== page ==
Master Port Authority by afederoff

I know, that same old woe, Duquesne University students do not get to use their student IDs as bus passes while Pitt and CMU students experience that luxury. Over the years, I have seen students try to show their DU IDs to bus drivers, protests signed and the like, yet no action has been taken for reasons I am not educated on.

Though it is not free, I feel the Port Authority bus system in Pittsburgh is a must for students in the city. Because many of us do not have cars and though campus is beautiful, the bus system offers a great opportunity for students to get to know the city and take advantage of what Pittsburgh truly has to offer. However, a tricky question arises… how does it work?

No, I am not a master of the Port Authority bus system but I may be able to help clear a few things up.

  • The most basic thing to understand is the difference between Forbes and Fifth. These are both one-way streets; this much I am sure you know. However, here’s an easy way to know which street to pick up a bus on: if you’re going INto the city (a.k.a. downtown, a.k.a. Duquesne) you want to pick up a bus on Fifth because it has an ‘I’ in it for “in.” If you want to head OUT of town to Oakland, Squirrel Hill, the Waterfront etc. you want to pick it up on Forbes because it has an ‘O’ in it for “out.”
  • To get back to school from Oakland, the Waterfront or Squirrel Hill, the easiest thing to remember is the ones. Any 61 or 71 will drop you off at Fifth and Stevenson, with just a 3-minute trek up the hill to the residence area of campus. You can also pick up a 500, which will drop you off in the same location. I would steer clear of just hopping on a bus that reads “Downtown” because there is many areas it may drop you off, but if you are in desperate need of a bus it is usually a safe bet.
  • Try a transfer. Because, as Duquesne students, we do have to pay for the bus (just a small disadvantage in a universe of opportunities) this is a trick that many freshmen still haven’t figured out. Most bus trips cost $2.00 each way. However, you can get a transfer ($.75) and use this as a ticket for your return trip. While there is a time frame involved, in most cases a transfer gives you more than enough time for your trip.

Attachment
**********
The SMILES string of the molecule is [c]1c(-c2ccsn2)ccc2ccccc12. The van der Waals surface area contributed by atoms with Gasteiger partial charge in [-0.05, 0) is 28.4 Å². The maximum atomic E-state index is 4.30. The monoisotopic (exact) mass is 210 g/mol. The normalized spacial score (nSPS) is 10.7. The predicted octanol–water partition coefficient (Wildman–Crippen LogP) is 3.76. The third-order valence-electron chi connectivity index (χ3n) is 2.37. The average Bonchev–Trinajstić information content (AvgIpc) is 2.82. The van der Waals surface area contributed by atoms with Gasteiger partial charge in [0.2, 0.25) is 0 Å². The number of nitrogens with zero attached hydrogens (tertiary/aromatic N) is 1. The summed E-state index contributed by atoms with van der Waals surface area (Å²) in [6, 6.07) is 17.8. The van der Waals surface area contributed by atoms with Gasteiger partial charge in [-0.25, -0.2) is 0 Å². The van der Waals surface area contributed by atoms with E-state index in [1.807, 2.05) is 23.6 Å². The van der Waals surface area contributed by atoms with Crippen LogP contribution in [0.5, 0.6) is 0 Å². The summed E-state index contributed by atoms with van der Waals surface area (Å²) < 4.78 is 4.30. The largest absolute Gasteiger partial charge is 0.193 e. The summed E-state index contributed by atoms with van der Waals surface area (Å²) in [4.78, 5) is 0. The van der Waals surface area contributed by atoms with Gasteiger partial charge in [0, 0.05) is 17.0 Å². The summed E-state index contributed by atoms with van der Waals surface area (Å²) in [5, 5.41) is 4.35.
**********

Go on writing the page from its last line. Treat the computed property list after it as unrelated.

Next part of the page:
• If you are waiting for the bus at a popular stop, you may notice an orange sign under the usual blue “bus stop” sign. This is a great feature the city has for planning your ride. Simply text the name on the sign to the number 25252, and the system will return a text message with all the upcoming buses and departure times. This can be extremely useful for obvious reasons. If you’re feeling really ambitious, save the number and the name of the stop and you can wait for a bus without even leaving your room.

Remember, if you are traveling on a weekend, try the Loop Bus.

Good luck,

Alyssa

P.S. feel free to leave individual questions in comments.

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Move In Day by afederoff
08.22.10, 6:10 pm
Filed under: AlyssaF, Bloggers, Class of 2013, Duquesne News | Tags: ,

Though it is my second year on campus, I once again got to experience move-in from a freshmen’s perspective. I was all ready for St. Ann’s move in day on Tuesday, nervous and excited, very much like last year. However, I already had my stuff unpacked and situated in my room on the first floor… let me explain. As I mentioned last semester, I have been granted the privilege to be a Resident Assistant (a.k.a. RA) for this upcoming school year.

So, after a week and a half of intensive training, move-in day was our big day. We all reported to the lobby about 11:00 A.M. in our matching maroon polos, exhausted yet excited. Our GA assigned jobs hourly for the entire day, quite intimidating. The jobs varied between checking people in, handing out room keys, and just “floating” around the building, looking for anyone who needed help. As I circulated the building, I popped my head into a room just to check in. When I introduced myself, I was welcomed warmly into the good-humored family by a jest, “Hey, it’s the sheriff.”

Though I was in no way insulted by this comment, it is the perfect opportunity to dispel such rumors. While part of being an RA does involve duty and enforcing dormitory rules, it is not nearly the only aspect of the job. Instead, RAs design bulletin boards, facilitate floor programs and truly care about the well being of their residents. Bulletin boards take a lot of time and effort, as well as planning. (It truly is a slap in the face when the letters are rearranged or ripped off totally.) Similarly, floor programs take a lot of effort and can be very rewarding. With topics ranging from faculty to service, they can offer a fun and fresh way to meet new people. So, my first floor social will be bracelet making and ice cream. However, this is just an example of the variety of activities you can do at floor programs.

Value your RA, they can be a great resource and supply of insight.

Alyssa



Major Decisions and More by afederoff

After twenty-four full hours of totems, charisma (as in “deep truth revealed by cosmic order, recognized by social adherence”), and modernity, I thought I would officially commence the summer with one last blog as a freshman at Duquesne University. Finals sucked, I’m not going to lie. Luckily, I only had four finals (instead of the dreaded five) and I think I did well on all of them. My classes were awesome, my professors helpful, and my experience wonderful!